Implementing Competency Education

(more…)

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How Competent Are We at Competency Education?

August 6, 2015 by

Below is the presentation I prepared for the New Hampshire Education Summit on the topic How Competent Are We at Competency Education? (here is link to video)

What a pleasure it is to be here in New Hampshire – the well-spring of competency education. When Susan Patrick, my partner in co-founding CompetencyWorks, and I did the scan of competency education in 2010, we found that there were pockets of competency education across the country. However, there was only one state – and that state was New Hampshire – that had the foresight, courage, and leadership to set a new course for their schools and for their children. Now look at you, setting the course for federal policy by having the courage to imagine a new way for the state and districts to co-design a system of quality assurance – what we used to call state accountability.

State Policy Snapshot

Competency education is spreading across the country. As soon as CompetencyWorks updates this map, we hear of another state taking a step forward. For example, in June, Idaho and Ohio both decided to invest in pilots. However, the thing that convinces me we are going in the right direction is that districts, without the help of any enabling state policy, are converting to competency education – Lindsay in California, Warren and Springdale in Arkansas, Charleston in South Carolina, Henry and Fulton in Georgia, Freeport in Illinois, and Lake County in Florida. (more…)

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It’s Simply Buzzing in New Hampshire

August 5, 2015 by

innovation2:15 pm ET

I’m sitting amidst 500 very energetic educators from all around New Hampshire (it’s 2 percent of the teacher workforce). To get access to the 2015 New Hampshire’s Educator Summit, districts had to be willing to send a team of people that had identified problems of practice to drive their learning….and it is just electric in the room as we wait for Virginia Barry, Commissioner of Education to launch the meeting with the introduction of the New Hampshire 2.0: A Blueprint to Scale Competency-Based Education Across a P-20 System.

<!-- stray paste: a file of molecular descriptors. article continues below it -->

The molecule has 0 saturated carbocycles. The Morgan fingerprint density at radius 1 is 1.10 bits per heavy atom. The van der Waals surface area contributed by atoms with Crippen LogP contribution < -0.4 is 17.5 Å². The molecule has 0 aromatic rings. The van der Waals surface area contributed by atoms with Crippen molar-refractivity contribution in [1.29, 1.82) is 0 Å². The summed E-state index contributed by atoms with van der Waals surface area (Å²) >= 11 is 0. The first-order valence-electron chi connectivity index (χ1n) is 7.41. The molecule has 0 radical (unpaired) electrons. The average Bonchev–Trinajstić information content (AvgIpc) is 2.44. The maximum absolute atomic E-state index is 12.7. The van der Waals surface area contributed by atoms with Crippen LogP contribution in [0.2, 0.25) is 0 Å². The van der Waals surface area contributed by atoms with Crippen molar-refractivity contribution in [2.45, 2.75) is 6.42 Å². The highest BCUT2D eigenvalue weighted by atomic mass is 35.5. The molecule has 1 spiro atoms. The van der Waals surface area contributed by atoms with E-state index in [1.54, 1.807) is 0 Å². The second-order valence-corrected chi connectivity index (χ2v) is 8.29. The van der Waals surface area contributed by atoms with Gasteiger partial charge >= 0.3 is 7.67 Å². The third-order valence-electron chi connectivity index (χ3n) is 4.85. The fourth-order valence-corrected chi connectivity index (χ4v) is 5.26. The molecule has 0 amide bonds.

The event is around six strands: Competency-Based Education, Community Engagement, Co-Teaching, Data Literacy, Early Childhood Education, and STEM. Several folks who are part of the CompetencyWorks network are leading sessions, including Anthony Kim, CEO of Education Elements; Rose Colby, consulting superstar; Jonathon Vander Els, Principal of Memorial Elementary School, Sanborn Regional School District; Scott Marion, the Center of Assessment; and Joe DiMartino, Executive Director, Center for Secondary School Redesign. Other presenters include Lindsey Lapointe, Epping Middle School and Monique Temple, Maple Street Magnet School (emphasizing inquiry-based and project-based learning). I wish I could go to every session!

3 pm ET

Here are a few highlights so far:

Building a Big Voice: Bill Duncan, member of the NH School Board, spoke to the need to tell families, community members, and political leaders from the most local to statewide positions about their experiences in the classroom in an effort to build out a big voice to support schools and teachers. We need to get to the people who know and can influence those who have the decision-making power to stay the course.

From Improving the System We Have to Creating the One We Need: Virginia Barry kicked off her discussion with a video giving voice to teachers and students who are using extended learning, project-based learning, and place-based learning. There was an interesting story about a class in Surry Village Charter School using their own community to learn about the civil rights movement, finding a local leader, Jonathon Daniels, who was murdered while trying to register African-American voters in Alabama. (more…)